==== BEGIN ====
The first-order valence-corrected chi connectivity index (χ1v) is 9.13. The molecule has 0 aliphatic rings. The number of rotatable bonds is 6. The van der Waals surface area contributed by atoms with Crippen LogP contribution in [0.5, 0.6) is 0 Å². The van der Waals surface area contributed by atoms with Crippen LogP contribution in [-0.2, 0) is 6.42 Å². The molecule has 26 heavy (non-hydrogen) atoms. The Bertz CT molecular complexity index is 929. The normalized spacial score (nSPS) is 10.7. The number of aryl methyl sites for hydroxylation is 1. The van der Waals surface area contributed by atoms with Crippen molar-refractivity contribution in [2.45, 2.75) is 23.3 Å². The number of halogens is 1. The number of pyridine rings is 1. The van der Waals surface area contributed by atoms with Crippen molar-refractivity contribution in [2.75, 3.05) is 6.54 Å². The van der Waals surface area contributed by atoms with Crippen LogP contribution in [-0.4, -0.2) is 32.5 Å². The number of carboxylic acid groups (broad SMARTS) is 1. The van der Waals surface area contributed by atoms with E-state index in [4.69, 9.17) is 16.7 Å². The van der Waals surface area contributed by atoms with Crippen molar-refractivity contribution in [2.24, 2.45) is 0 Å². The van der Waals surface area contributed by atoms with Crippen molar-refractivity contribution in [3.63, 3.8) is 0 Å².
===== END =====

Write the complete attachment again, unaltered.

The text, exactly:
The first-order valence-corrected chi connectivity index (χ1v) is 9.13. The molecule has 0 aliphatic rings. The number of rotatable bonds is 6. The van der Waals surface area contributed by atoms with Crippen LogP contribution in [0.5, 0.6) is 0 Å². The van der Waals surface area contributed by atoms with Crippen LogP contribution in [-0.2, 0) is 6.42 Å². The molecule has 26 heavy (non-hydrogen) atoms. The Bertz CT molecular complexity index is 929. The normalized spacial score (nSPS) is 10.7. The number of aryl methyl sites for hydroxylation is 1. The van der Waals surface area contributed by atoms with Crippen molar-refractivity contribution in [2.45, 2.75) is 23.3 Å². The number of halogens is 1. The number of pyridine rings is 1. The van der Waals surface area contributed by atoms with Crippen molar-refractivity contribution in [2.75, 3.05) is 6.54 Å². The van der Waals surface area contributed by atoms with Crippen LogP contribution in [-0.4, -0.2) is 32.5 Å². The number of carboxylic acid groups (broad SMARTS) is 1. The van der Waals surface area contributed by atoms with E-state index in [4.69, 9.17) is 16.7 Å². The van der Waals surface area contributed by atoms with Crippen molar-refractivity contribution in [2.24, 2.45) is 0 Å². The van der Waals surface area contributed by atoms with Crippen molar-refractivity contribution in [3.63, 3.8) is 0 Å².